He’s also blown past the first deadline to tell federal regulators how he’s using campaign money and has only hit the campaign trail for a rally once. But in Arizona, one of the last remaining presidential battlegrounds where he could still qualify for the ballot, the West campaign is gathering signatures.
In Ohio, Curt Hartman, the Cincinnati lawyer representing West in the lawsuit the campaign filed this week to get on the Ohio ballot, served as a delegate to the 2016 Republican National Convention and is the Republican nominee for a county judicial seat. Hartman did not respond to messages.
Ohio Secretary of State Frank LaRose has concluded that West’s nominating petition and statement of candidacy did not match the petitions that were signed by voters.
And, even as state officials rebuff West’s efforts to get on the November ballot, West’s campaign continues to push for ballot access.
In Arizona, a presidential battleground where candidates face a September 4 deadline to qualify for the ballot, a signature collector with the West campaign approached students this week on the campus of Arizona State University. In an interview with CNN, a student described one worker as evasive when asked about the candidate’s identity.
The West campaign did not response to interview requests this week
Trump campaign aides have denied any effort to coordinate with West, who fervently supported Trump before announcing his own bid in in July.
“I like Kanye very much,” Trump told reporters earlier this month, but added: “No, I have nothing to do with him getting on the ballot. We’ll have to see what happens.”
West has either missed the deadline, did not file or has had his application denied in 33 states and Washington, DC.
Arizona State law student Matt Rein told CNN he was approached earlier this week by a signature gatherer as he walked to class in Phoenix.
Rein said when he asked what the signature was for, the man said only that it would help get an independent candidate on the ballot in Arizona.
After a several follow-up questions from Rein, who is the founder of The Dem Hype House, a hub for liberal discourse on TikTok, Rein said the worker first described the petition as helping Tidball before finally acknowledging Tidball was on the ticket with West.
Rein said he declined to sign and walked away, but the canvasser pursued him, saying that although West was unlikely to prevail, his presence on the ballot could help take away the “reality star vote” from Trump.
“He really buried the lead with the whole Kanye thing,” Rein told CNN. “It wasn’t until I pressed him multiple times, at which point he said it was for Kanye West.”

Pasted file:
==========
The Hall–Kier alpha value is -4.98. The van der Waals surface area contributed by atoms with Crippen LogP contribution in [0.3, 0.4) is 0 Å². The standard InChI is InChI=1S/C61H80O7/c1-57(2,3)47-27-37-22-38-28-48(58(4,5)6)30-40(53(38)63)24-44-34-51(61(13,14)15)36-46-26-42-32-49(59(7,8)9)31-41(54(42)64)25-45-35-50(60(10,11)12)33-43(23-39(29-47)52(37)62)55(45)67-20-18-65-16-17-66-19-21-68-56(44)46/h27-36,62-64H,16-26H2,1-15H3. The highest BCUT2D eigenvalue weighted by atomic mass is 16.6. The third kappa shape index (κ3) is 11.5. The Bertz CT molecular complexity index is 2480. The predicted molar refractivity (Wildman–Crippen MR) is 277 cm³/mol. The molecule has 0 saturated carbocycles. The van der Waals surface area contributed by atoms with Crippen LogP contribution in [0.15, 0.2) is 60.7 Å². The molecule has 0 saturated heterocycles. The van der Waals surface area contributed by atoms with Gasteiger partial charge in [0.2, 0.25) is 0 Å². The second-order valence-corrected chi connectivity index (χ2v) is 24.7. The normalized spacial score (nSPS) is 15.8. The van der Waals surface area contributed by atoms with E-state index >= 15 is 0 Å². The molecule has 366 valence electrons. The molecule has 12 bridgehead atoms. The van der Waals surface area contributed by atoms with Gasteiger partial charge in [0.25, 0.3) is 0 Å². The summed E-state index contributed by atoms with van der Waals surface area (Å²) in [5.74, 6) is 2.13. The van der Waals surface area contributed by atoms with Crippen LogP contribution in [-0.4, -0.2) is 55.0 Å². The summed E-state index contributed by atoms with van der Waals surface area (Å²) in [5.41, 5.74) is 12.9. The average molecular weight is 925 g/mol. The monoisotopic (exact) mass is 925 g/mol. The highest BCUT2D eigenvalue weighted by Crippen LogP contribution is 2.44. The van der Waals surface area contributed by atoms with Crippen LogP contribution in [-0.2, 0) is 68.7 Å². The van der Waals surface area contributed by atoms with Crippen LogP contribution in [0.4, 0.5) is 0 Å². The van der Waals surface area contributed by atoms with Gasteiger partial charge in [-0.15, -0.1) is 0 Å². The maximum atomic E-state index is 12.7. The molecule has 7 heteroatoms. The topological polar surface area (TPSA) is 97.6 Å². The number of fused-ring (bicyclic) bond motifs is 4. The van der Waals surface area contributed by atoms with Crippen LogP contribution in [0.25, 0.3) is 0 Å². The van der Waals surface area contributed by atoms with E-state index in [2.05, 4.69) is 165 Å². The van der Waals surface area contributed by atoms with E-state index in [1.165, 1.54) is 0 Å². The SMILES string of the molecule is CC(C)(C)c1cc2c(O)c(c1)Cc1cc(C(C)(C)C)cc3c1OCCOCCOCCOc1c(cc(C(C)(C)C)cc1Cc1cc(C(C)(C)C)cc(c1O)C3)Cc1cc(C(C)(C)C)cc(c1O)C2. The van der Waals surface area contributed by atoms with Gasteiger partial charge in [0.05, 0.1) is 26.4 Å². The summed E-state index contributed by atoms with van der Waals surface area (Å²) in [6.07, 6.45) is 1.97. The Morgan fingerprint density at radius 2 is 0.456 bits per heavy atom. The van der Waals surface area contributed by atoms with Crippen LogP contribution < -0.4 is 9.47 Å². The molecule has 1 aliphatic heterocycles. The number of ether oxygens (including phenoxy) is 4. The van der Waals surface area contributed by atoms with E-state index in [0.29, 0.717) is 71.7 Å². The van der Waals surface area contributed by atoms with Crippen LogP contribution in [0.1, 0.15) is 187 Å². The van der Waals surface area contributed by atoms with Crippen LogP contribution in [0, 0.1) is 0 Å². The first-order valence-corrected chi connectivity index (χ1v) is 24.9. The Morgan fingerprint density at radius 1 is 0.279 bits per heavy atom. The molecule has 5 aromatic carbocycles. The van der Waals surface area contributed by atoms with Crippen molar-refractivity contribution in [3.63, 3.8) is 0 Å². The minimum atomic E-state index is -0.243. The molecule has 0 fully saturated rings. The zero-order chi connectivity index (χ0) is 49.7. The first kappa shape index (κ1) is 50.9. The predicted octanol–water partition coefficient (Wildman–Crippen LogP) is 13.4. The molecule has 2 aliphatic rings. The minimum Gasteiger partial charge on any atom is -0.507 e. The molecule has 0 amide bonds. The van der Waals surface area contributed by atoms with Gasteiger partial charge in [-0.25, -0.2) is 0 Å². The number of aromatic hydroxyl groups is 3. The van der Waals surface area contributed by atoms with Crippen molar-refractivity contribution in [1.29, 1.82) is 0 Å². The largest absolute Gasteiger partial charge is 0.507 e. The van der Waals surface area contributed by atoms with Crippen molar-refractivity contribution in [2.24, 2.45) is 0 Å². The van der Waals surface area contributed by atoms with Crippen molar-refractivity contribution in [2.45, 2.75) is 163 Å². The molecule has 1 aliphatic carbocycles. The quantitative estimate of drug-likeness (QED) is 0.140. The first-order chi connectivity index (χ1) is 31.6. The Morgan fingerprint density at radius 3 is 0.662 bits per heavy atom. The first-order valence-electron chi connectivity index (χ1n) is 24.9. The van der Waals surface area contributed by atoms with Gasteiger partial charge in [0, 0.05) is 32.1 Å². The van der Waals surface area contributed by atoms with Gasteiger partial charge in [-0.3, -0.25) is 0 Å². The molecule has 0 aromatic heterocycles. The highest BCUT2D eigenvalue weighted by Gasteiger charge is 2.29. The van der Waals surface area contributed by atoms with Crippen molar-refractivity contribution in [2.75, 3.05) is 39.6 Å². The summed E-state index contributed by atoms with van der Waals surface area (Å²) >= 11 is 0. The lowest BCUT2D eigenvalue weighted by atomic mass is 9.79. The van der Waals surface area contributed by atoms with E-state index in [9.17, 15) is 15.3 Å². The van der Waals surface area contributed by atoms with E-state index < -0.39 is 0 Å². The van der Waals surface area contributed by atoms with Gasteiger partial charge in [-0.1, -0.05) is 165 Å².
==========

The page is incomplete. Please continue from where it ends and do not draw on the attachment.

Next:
“At the minimum, it’s very shady.”
Rein said several his classmates were also approached to sign petitions this week.
Potential to backfire
Despite the sales pitch by the signature-gatherer in Arizona, most activists on the Democratic side and outside observers doubt West could end up having much of an effect on the race even in the states where his name does end up appearing on the ballot.
An Ipsos/Reuters poll conducted earlier this month showed only 2% of registered voters chose West as their preferred candidate when given the option.
Matt Liebman, president of the Voter Protection Project, a Democratic group, told CNN his organization expects to spend more than $5 million this year on efforts to elect voting rights champions and boost voter turnout in November. The West campaign effort, he said, was likely to fall flat — whatever its true aims.
“Honestly, Black voters across the country, they’re not going to be fooled by this,” Liebman said.
Liebman suggested that, as voters read and heard more about the controversies surrounding West and allegations of GOP shenanigans, the result could be a net-positive for the Biden campaign.
“I think the Kanye West thing could actually be helpful in the sense that it’s bringing more attention to the race and folks are like, ‘This is just another crazy tactic,’ ” Liebman said. “It’s just another distraction. It’s more chaos and I think people are tired, they’re tired of the chaos.”
For some Democrats, there are still raw memories of 2016, when they beat Trump in the popular vote but lost the presidency, and 2000, when Ralph Nader ran an independent campaign that many Democrats blamed for undercutting support for former Vice President Al Gore. They fear West’s name on the ballot in a swing state could, if the margins are as tight as expected, attract just enough support to tilt the race.
But the political climate in 2020 is very different, noted Robert Shapiro, a professor and former chair of the Department of Political Science at Columbia University, who said that West’s campaign is unlikely to attract the disillusioned voters who were…